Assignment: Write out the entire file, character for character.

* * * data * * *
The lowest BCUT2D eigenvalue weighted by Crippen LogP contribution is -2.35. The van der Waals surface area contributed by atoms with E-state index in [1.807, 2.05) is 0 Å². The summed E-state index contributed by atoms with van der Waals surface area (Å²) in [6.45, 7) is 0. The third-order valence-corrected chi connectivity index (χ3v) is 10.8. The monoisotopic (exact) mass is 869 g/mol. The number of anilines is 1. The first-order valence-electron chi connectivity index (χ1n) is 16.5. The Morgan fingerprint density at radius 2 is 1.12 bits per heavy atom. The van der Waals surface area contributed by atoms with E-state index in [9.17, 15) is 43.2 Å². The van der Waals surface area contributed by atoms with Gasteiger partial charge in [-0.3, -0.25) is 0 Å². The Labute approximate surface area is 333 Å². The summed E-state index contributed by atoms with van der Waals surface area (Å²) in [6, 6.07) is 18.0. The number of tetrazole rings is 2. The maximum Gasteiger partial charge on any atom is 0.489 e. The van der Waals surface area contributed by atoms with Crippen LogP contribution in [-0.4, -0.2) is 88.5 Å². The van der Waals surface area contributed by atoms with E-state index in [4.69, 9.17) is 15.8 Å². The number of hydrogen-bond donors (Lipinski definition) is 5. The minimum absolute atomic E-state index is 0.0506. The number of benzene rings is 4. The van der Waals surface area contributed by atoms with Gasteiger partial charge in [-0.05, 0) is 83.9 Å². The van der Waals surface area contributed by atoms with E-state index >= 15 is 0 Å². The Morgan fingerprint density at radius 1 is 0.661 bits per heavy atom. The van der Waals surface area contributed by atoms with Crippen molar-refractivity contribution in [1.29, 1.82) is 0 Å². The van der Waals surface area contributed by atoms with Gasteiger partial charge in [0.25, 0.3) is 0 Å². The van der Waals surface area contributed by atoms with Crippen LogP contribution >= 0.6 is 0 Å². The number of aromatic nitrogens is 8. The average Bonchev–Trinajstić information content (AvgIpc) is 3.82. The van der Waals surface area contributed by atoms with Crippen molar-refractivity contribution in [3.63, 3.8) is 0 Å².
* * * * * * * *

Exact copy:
The lowest BCUT2D eigenvalue weighted by Crippen LogP contribution is -2.35. The van der Waals surface area contributed by atoms with E-state index in [1.807, 2.05) is 0 Å². The summed E-state index contributed by atoms with van der Waals surface area (Å²) in [6.45, 7) is 0. The third-order valence-corrected chi connectivity index (χ3v) is 10.8. The monoisotopic (exact) mass is 869 g/mol. The number of anilines is 1. The first-order valence-electron chi connectivity index (χ1n) is 16.5. The Morgan fingerprint density at radius 2 is 1.12 bits per heavy atom. The van der Waals surface area contributed by atoms with E-state index in [9.17, 15) is 43.2 Å². The van der Waals surface area contributed by atoms with Gasteiger partial charge in [-0.3, -0.25) is 0 Å². The Labute approximate surface area is 333 Å². The summed E-state index contributed by atoms with van der Waals surface area (Å²) in [6, 6.07) is 18.0. The number of tetrazole rings is 2. The maximum Gasteiger partial charge on any atom is 0.489 e. The van der Waals surface area contributed by atoms with Crippen LogP contribution in [-0.4, -0.2) is 88.5 Å². The van der Waals surface area contributed by atoms with E-state index in [4.69, 9.17) is 15.8 Å². The number of hydrogen-bond donors (Lipinski definition) is 5. The minimum absolute atomic E-state index is 0.0506. The number of benzene rings is 4. The van der Waals surface area contributed by atoms with Gasteiger partial charge in [-0.05, 0) is 83.9 Å². The van der Waals surface area contributed by atoms with E-state index >= 15 is 0 Å². The Morgan fingerprint density at radius 1 is 0.661 bits per heavy atom. The van der Waals surface area contributed by atoms with Crippen molar-refractivity contribution in [1.29, 1.82) is 0 Å². The van der Waals surface area contributed by atoms with Gasteiger partial charge in [0.25, 0.3) is 0 Å². The van der Waals surface area contributed by atoms with Crippen LogP contribution >= 0.6 is 0 Å². The number of aromatic nitrogens is 8. The average Bonchev–Trinajstić information content (AvgIpc) is 3.82. The van der Waals surface area contributed by atoms with Crippen molar-refractivity contribution in [3.63, 3.8) is 0 Å².